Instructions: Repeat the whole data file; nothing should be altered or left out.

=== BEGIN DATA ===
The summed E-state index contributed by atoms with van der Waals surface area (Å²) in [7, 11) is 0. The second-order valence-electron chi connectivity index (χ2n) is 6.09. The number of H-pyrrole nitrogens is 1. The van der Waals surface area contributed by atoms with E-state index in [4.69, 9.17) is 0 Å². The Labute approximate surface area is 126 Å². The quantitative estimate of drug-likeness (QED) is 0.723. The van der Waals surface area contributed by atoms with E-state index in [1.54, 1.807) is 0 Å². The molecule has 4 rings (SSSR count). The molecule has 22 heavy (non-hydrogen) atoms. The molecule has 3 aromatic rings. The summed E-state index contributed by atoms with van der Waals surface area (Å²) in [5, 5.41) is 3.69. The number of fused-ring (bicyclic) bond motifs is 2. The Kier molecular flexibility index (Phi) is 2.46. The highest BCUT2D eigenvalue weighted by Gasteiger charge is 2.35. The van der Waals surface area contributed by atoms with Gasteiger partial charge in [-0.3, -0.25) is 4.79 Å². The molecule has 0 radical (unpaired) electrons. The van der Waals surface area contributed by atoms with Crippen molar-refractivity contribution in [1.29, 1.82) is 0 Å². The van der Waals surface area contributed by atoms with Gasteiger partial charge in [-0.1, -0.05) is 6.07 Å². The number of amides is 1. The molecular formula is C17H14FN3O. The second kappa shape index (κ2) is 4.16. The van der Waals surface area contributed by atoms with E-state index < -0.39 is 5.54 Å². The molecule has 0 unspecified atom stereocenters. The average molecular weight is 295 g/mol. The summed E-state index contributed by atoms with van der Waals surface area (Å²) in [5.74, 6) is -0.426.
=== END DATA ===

The summed E-state index contributed by atoms with van der Waals surface area (Å²) in [7, 11) is 0. The second-order valence-electron chi connectivity index (χ2n) is 6.09. The number of H-pyrrole nitrogens is 1. The van der Waals surface area contributed by atoms with E-state index in [4.69, 9.17) is 0 Å². The Labute approximate surface area is 126 Å². The quantitative estimate of drug-likeness (QED) is 0.723. The van der Waals surface area contributed by atoms with E-state index in [1.54, 1.807) is 0 Å². The molecule has 4 rings (SSSR count). The molecule has 22 heavy (non-hydrogen) atoms. The molecule has 3 aromatic rings. The summed E-state index contributed by atoms with van der Waals surface area (Å²) in [5, 5.41) is 3.69. The number of fused-ring (bicyclic) bond motifs is 2. The Kier molecular flexibility index (Phi) is 2.46. The highest BCUT2D eigenvalue weighted by Gasteiger charge is 2.35. The van der Waals surface area contributed by atoms with Gasteiger partial charge in [-0.3, -0.25) is 4.79 Å². The molecule has 0 radical (unpaired) electrons. The van der Waals surface area contributed by atoms with Crippen molar-refractivity contribution in [1.29, 1.82) is 0 Å². The van der Waals surface area contributed by atoms with Gasteiger partial charge in [-0.1, -0.05) is 6.07 Å². The number of amides is 1. The molecular formula is C17H14FN3O. The second kappa shape index (κ2) is 4.16. The van der Waals surface area contributed by atoms with E-state index < -0.39 is 5.54 Å². The molecule has 0 unspecified atom stereocenters. The average molecular weight is 295 g/mol. The summed E-state index contributed by atoms with van der Waals surface area (Å²) in [5.74, 6) is -0.426.